The commonwealth’s first official sandhill crane hunting season begins tomorrow. The hunt has been controversial, and hasn’t drawn as much attention from hunters as the Kentucky Department of Fish and Wildlife anticipated.
Sandhill cranes have been hunted for more than 50 years in North America, but the eastern population of the birds has been protected for a century. Now, Kentucky will allow up to 400 of the birds to be killed in a hunt.
The hunting season lasts for 30 days, or until the 400 bird quota is reached. Rocky Pritchert is the migratory bird coordinator for the Kentucky Department of Fish and Wildlife. He says the sandhill crane population has drastically recovered in recent years.
“The eastern population has done so well; its numbers have recovered tremendously over the years,” he said. “Our most recent population count, which was just conducted last November, came up with a population of 72,000. It’s just a tremendous wildlife success story.”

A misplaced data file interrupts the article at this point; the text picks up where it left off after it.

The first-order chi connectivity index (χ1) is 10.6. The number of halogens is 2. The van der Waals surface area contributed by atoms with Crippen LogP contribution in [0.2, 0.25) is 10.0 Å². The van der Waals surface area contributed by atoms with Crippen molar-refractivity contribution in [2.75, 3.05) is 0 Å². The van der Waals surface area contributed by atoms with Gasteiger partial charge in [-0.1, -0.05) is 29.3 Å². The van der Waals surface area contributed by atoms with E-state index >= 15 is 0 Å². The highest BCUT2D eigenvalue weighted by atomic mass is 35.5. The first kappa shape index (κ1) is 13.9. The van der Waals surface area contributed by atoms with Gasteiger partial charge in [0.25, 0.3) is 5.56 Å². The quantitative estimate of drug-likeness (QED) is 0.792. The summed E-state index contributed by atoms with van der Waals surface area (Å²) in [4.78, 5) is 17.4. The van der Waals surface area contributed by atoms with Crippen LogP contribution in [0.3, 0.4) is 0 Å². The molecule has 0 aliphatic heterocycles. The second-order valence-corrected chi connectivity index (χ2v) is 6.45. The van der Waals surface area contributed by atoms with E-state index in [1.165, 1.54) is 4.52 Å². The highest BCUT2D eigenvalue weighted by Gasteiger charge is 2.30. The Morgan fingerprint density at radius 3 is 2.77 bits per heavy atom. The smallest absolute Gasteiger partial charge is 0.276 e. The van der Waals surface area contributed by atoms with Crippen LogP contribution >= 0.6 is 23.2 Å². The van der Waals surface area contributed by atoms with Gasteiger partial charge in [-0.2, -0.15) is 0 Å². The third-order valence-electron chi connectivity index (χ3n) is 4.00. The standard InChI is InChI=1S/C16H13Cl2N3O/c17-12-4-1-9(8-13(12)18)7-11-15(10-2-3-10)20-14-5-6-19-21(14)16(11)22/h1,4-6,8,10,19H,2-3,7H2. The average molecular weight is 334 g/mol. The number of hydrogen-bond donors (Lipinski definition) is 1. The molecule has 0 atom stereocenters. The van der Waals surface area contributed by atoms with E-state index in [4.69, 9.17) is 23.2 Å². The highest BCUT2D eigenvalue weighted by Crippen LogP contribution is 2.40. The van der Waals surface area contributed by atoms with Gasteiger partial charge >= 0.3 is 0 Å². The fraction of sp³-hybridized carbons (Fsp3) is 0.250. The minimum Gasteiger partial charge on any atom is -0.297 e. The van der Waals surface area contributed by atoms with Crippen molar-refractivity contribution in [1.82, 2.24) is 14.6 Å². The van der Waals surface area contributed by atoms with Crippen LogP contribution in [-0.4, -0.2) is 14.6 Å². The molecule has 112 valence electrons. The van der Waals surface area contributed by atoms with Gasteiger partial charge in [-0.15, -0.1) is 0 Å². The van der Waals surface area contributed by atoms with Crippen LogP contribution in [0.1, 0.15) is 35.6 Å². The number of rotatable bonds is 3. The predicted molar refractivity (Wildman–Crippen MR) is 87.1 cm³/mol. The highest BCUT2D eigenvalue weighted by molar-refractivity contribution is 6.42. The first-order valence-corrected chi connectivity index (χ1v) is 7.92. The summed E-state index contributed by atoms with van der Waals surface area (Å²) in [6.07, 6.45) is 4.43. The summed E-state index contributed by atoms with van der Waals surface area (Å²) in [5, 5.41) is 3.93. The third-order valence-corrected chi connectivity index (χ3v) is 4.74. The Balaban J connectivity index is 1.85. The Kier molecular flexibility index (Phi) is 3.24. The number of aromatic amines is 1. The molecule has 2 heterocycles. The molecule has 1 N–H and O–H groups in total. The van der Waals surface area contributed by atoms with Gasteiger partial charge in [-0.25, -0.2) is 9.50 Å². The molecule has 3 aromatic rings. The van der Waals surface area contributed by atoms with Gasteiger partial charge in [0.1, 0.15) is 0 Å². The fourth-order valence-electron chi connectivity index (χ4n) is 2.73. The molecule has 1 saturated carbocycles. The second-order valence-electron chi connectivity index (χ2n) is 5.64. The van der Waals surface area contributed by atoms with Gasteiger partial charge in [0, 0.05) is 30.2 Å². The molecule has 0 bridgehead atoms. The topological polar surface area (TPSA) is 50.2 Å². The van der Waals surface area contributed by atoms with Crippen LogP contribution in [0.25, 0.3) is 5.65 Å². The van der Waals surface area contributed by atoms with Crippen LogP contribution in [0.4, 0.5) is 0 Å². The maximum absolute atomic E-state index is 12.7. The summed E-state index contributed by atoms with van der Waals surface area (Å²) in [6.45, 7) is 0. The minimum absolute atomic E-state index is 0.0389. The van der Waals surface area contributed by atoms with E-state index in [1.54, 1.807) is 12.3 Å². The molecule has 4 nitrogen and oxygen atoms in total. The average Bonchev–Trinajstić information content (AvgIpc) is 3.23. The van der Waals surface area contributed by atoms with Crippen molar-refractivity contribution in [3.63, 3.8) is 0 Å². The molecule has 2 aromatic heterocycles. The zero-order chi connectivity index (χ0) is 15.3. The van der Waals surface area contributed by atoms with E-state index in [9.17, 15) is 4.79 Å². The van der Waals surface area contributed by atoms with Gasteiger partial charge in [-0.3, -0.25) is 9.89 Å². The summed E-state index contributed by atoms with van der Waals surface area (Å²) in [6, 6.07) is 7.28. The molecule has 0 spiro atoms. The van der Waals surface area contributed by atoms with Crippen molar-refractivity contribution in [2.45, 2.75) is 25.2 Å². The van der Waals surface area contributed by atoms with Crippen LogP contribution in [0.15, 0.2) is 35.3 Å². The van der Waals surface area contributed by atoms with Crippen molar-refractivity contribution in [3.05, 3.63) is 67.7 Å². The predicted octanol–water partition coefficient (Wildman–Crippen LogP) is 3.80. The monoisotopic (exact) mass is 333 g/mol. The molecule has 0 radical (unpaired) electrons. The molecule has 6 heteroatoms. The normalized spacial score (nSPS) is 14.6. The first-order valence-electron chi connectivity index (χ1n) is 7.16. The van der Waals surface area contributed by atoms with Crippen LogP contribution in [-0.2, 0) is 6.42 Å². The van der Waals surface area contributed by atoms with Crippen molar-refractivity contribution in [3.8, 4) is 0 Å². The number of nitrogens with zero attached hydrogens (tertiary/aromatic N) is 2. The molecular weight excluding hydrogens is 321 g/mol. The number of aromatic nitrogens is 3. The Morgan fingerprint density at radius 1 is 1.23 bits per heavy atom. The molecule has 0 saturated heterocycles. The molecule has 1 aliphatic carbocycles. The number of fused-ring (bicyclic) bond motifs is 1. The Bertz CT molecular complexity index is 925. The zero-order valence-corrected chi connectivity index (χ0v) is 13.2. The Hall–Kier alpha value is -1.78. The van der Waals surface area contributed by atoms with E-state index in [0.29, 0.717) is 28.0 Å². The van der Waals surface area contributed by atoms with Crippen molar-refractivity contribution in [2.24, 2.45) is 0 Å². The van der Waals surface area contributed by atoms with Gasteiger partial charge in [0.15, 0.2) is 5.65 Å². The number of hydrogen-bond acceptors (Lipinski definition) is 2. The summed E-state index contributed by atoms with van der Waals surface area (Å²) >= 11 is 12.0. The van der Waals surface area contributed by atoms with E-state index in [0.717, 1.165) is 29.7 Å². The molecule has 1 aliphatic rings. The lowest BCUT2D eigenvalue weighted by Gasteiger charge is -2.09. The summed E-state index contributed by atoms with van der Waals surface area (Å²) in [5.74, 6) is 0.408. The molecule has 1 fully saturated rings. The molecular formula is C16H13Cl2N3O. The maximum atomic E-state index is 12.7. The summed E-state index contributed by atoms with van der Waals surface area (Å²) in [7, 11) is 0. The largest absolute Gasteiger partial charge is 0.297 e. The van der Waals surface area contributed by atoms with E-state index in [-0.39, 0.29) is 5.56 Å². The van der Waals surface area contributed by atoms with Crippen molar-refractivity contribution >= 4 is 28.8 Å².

Ben Yandell is one of the founders for the Kentucky Coalition for Sandhill Cranes, and fought against the hunt. He says it’s significant that the state allotted 400 permits for the hunt, but only 332 people applied.
“This was never about hunters wanting to hunt sandhill cranes,” Yandell said. “This was something the department wanted to do. The department has had to work hard to create a demand among hunters for this.”
Yandell says there’s no reason to hunt the birds, which aren’t overpopulated or damaging to the environment. Kentucky Fish and Wildlife has argued the birds are in demand for their delectable meat, and the federal government has signed off on the proposal.